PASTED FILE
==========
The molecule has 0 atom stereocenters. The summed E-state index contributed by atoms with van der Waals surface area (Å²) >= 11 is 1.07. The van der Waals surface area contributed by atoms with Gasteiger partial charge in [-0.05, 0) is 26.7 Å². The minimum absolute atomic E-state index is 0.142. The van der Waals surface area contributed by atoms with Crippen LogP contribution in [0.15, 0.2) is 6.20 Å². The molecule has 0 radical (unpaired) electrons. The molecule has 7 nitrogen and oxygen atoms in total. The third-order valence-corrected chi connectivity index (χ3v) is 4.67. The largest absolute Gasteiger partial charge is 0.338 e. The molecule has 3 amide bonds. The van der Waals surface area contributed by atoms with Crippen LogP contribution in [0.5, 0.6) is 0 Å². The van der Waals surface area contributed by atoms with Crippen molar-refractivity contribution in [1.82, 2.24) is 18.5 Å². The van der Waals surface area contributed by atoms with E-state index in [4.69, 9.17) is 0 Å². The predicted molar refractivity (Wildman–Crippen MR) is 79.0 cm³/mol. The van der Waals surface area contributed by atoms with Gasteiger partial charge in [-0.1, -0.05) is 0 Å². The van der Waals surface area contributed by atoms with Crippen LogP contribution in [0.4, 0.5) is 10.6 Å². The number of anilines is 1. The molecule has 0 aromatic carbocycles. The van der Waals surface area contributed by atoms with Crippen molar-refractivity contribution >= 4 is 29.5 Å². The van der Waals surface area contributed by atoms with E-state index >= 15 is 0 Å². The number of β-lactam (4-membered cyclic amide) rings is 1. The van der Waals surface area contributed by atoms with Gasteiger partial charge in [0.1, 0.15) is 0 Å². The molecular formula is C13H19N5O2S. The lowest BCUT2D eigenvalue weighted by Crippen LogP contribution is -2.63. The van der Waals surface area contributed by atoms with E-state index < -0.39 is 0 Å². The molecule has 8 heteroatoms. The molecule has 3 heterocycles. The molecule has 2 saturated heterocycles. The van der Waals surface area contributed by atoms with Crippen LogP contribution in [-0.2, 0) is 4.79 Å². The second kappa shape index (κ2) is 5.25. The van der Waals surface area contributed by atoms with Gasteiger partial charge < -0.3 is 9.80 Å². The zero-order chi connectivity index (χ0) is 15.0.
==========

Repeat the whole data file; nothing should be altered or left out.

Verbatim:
The molecule has 0 atom stereocenters. The summed E-state index contributed by atoms with van der Waals surface area (Å²) >= 11 is 1.07. The van der Waals surface area contributed by atoms with Gasteiger partial charge in [-0.05, 0) is 26.7 Å². The minimum absolute atomic E-state index is 0.142. The van der Waals surface area contributed by atoms with Crippen LogP contribution in [0.15, 0.2) is 6.20 Å². The molecule has 0 radical (unpaired) electrons. The molecule has 7 nitrogen and oxygen atoms in total. The third-order valence-corrected chi connectivity index (χ3v) is 4.67. The largest absolute Gasteiger partial charge is 0.338 e. The molecule has 3 amide bonds. The van der Waals surface area contributed by atoms with Crippen LogP contribution in [0.5, 0.6) is 0 Å². The van der Waals surface area contributed by atoms with Crippen molar-refractivity contribution in [1.82, 2.24) is 18.5 Å². The van der Waals surface area contributed by atoms with E-state index in [4.69, 9.17) is 0 Å². The predicted molar refractivity (Wildman–Crippen MR) is 79.0 cm³/mol. The van der Waals surface area contributed by atoms with Gasteiger partial charge in [-0.1, -0.05) is 0 Å². The van der Waals surface area contributed by atoms with Crippen LogP contribution in [0.4, 0.5) is 10.6 Å². The number of anilines is 1. The molecule has 0 aromatic carbocycles. The van der Waals surface area contributed by atoms with Crippen molar-refractivity contribution >= 4 is 29.5 Å². The van der Waals surface area contributed by atoms with E-state index >= 15 is 0 Å². The number of β-lactam (4-membered cyclic amide) rings is 1. The van der Waals surface area contributed by atoms with Gasteiger partial charge in [0.1, 0.15) is 0 Å². The molecular formula is C13H19N5O2S. The lowest BCUT2D eigenvalue weighted by Crippen LogP contribution is -2.63. The van der Waals surface area contributed by atoms with E-state index < -0.39 is 0 Å². The molecule has 8 heteroatoms. The molecule has 3 heterocycles. The molecule has 2 saturated heterocycles. The van der Waals surface area contributed by atoms with Crippen LogP contribution in [-0.2, 0) is 4.79 Å². The second kappa shape index (κ2) is 5.25. The van der Waals surface area contributed by atoms with Gasteiger partial charge < -0.3 is 9.80 Å². The zero-order chi connectivity index (χ0) is 15.0.